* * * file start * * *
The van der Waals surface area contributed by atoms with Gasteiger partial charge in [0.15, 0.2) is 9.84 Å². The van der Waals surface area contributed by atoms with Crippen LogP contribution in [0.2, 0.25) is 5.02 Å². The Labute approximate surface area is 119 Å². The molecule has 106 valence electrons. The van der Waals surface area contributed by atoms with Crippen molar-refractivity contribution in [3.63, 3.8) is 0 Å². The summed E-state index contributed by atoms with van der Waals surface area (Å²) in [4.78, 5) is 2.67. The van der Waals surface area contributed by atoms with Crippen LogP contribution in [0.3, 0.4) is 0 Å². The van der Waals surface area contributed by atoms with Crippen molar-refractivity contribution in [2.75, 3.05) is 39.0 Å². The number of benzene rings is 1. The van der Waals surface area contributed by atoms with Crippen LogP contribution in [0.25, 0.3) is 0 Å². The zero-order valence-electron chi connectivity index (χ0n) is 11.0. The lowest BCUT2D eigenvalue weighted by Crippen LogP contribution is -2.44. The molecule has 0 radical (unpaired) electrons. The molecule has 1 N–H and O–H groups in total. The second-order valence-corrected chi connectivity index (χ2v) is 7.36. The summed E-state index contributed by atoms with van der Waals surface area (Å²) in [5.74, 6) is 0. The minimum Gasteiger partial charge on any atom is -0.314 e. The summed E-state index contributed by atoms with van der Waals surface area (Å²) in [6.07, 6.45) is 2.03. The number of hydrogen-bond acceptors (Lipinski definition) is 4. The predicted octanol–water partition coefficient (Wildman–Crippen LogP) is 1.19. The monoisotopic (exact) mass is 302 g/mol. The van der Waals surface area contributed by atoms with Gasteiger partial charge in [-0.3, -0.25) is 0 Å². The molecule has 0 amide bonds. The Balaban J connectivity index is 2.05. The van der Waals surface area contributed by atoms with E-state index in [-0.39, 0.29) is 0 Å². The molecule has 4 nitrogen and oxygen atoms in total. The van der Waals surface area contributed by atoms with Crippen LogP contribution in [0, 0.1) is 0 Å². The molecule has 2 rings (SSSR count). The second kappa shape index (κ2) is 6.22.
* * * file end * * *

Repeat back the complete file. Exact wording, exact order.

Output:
The van der Waals surface area contributed by atoms with Gasteiger partial charge in [0.15, 0.2) is 9.84 Å². The van der Waals surface area contributed by atoms with Crippen LogP contribution in [0.2, 0.25) is 5.02 Å². The Labute approximate surface area is 119 Å². The molecule has 106 valence electrons. The van der Waals surface area contributed by atoms with Crippen molar-refractivity contribution in [3.63, 3.8) is 0 Å². The summed E-state index contributed by atoms with van der Waals surface area (Å²) in [4.78, 5) is 2.67. The van der Waals surface area contributed by atoms with Crippen LogP contribution in [0.3, 0.4) is 0 Å². The van der Waals surface area contributed by atoms with Crippen molar-refractivity contribution in [2.75, 3.05) is 39.0 Å². The number of benzene rings is 1. The van der Waals surface area contributed by atoms with Crippen LogP contribution in [0.25, 0.3) is 0 Å². The zero-order valence-electron chi connectivity index (χ0n) is 11.0. The lowest BCUT2D eigenvalue weighted by Crippen LogP contribution is -2.44. The molecule has 0 radical (unpaired) electrons. The molecule has 1 N–H and O–H groups in total. The second-order valence-corrected chi connectivity index (χ2v) is 7.36. The summed E-state index contributed by atoms with van der Waals surface area (Å²) in [5.74, 6) is 0. The minimum Gasteiger partial charge on any atom is -0.314 e. The summed E-state index contributed by atoms with van der Waals surface area (Å²) in [6.07, 6.45) is 2.03. The number of hydrogen-bond acceptors (Lipinski definition) is 4. The predicted octanol–water partition coefficient (Wildman–Crippen LogP) is 1.19. The monoisotopic (exact) mass is 302 g/mol. The van der Waals surface area contributed by atoms with Gasteiger partial charge in [-0.3, -0.25) is 0 Å². The molecule has 0 amide bonds. The Balaban J connectivity index is 2.05. The van der Waals surface area contributed by atoms with E-state index in [-0.39, 0.29) is 0 Å². The molecule has 4 nitrogen and oxygen atoms in total. The van der Waals surface area contributed by atoms with Crippen LogP contribution in [0, 0.1) is 0 Å². The molecule has 2 rings (SSSR count). The second kappa shape index (κ2) is 6.22.